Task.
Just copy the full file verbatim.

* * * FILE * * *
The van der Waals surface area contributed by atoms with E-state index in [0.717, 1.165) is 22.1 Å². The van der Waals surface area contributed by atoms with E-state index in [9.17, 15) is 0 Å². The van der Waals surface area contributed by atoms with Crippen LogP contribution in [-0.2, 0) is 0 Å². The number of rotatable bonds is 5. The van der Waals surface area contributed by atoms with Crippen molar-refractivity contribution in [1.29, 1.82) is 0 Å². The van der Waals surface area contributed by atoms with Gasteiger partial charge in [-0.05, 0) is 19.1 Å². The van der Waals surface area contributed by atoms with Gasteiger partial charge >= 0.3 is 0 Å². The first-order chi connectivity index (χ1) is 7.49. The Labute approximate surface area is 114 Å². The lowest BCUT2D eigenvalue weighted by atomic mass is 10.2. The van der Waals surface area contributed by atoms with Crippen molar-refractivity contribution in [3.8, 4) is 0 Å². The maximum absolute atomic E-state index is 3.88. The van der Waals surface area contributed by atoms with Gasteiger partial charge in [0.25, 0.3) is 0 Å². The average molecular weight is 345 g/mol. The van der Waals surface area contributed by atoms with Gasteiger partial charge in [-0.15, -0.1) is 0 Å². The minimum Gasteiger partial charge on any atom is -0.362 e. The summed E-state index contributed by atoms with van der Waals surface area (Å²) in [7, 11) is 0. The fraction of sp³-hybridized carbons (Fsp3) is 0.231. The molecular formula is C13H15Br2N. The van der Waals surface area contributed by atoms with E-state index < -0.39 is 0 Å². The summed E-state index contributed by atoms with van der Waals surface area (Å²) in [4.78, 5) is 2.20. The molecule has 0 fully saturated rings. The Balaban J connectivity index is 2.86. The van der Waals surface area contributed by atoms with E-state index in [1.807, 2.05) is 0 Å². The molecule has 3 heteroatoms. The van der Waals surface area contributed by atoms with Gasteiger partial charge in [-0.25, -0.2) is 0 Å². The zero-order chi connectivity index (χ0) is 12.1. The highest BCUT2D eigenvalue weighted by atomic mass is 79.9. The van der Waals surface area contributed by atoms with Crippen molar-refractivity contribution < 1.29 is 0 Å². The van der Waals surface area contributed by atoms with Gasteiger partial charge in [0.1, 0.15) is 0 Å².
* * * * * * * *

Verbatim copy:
The van der Waals surface area contributed by atoms with E-state index in [0.717, 1.165) is 22.1 Å². The van der Waals surface area contributed by atoms with E-state index in [9.17, 15) is 0 Å². The van der Waals surface area contributed by atoms with Crippen LogP contribution in [-0.2, 0) is 0 Å². The number of rotatable bonds is 5. The van der Waals surface area contributed by atoms with Crippen molar-refractivity contribution in [1.29, 1.82) is 0 Å². The van der Waals surface area contributed by atoms with Gasteiger partial charge in [-0.05, 0) is 19.1 Å². The van der Waals surface area contributed by atoms with Gasteiger partial charge >= 0.3 is 0 Å². The first-order chi connectivity index (χ1) is 7.49. The Labute approximate surface area is 114 Å². The lowest BCUT2D eigenvalue weighted by atomic mass is 10.2. The van der Waals surface area contributed by atoms with Crippen molar-refractivity contribution in [3.8, 4) is 0 Å². The maximum absolute atomic E-state index is 3.88. The van der Waals surface area contributed by atoms with Gasteiger partial charge in [0.25, 0.3) is 0 Å². The average molecular weight is 345 g/mol. The van der Waals surface area contributed by atoms with Gasteiger partial charge in [-0.15, -0.1) is 0 Å². The minimum Gasteiger partial charge on any atom is -0.362 e. The summed E-state index contributed by atoms with van der Waals surface area (Å²) in [7, 11) is 0. The fraction of sp³-hybridized carbons (Fsp3) is 0.231. The molecular formula is C13H15Br2N. The van der Waals surface area contributed by atoms with E-state index < -0.39 is 0 Å². The summed E-state index contributed by atoms with van der Waals surface area (Å²) in [4.78, 5) is 2.20. The molecule has 0 fully saturated rings. The Balaban J connectivity index is 2.86. The van der Waals surface area contributed by atoms with E-state index in [1.807, 2.05) is 0 Å². The molecule has 3 heteroatoms. The van der Waals surface area contributed by atoms with Gasteiger partial charge in [-0.25, -0.2) is 0 Å². The zero-order chi connectivity index (χ0) is 12.1. The highest BCUT2D eigenvalue weighted by atomic mass is 79.9. The van der Waals surface area contributed by atoms with Crippen molar-refractivity contribution < 1.29 is 0 Å². The van der Waals surface area contributed by atoms with Gasteiger partial charge in [0.1, 0.15) is 0 Å².